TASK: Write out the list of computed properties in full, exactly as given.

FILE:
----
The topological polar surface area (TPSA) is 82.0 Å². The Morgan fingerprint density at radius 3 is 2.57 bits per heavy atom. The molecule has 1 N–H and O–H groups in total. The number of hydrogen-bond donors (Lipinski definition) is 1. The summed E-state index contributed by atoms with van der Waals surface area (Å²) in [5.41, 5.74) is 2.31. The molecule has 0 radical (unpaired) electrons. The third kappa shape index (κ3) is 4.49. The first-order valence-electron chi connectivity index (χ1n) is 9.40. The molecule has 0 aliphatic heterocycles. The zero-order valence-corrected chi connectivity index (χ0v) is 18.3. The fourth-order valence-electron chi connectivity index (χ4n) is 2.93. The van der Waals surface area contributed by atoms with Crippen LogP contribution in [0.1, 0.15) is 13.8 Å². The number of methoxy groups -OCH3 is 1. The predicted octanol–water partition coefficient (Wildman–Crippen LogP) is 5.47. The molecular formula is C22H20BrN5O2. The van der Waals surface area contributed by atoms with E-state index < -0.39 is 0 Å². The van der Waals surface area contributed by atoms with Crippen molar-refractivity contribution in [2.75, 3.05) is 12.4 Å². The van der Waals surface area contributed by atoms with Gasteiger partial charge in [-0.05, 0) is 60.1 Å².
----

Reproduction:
The topological polar surface area (TPSA) is 82.0 Å². The Morgan fingerprint density at radius 3 is 2.57 bits per heavy atom. The molecule has 1 N–H and O–H groups in total. The number of hydrogen-bond donors (Lipinski definition) is 1. The summed E-state index contributed by atoms with van der Waals surface area (Å²) in [5.41, 5.74) is 2.31. The molecule has 0 radical (unpaired) electrons. The third kappa shape index (κ3) is 4.49. The first-order valence-electron chi connectivity index (χ1n) is 9.40. The molecule has 0 aliphatic heterocycles. The zero-order valence-corrected chi connectivity index (χ0v) is 18.3. The fourth-order valence-electron chi connectivity index (χ4n) is 2.93. The van der Waals surface area contributed by atoms with Crippen LogP contribution in [0.1, 0.15) is 13.8 Å². The number of methoxy groups -OCH3 is 1. The predicted octanol–water partition coefficient (Wildman–Crippen LogP) is 5.47. The molecular formula is C22H20BrN5O2. The van der Waals surface area contributed by atoms with E-state index < -0.39 is 0 Å². The van der Waals surface area contributed by atoms with Crippen molar-refractivity contribution in [2.75, 3.05) is 12.4 Å². The van der Waals surface area contributed by atoms with Gasteiger partial charge in [-0.05, 0) is 60.1 Å².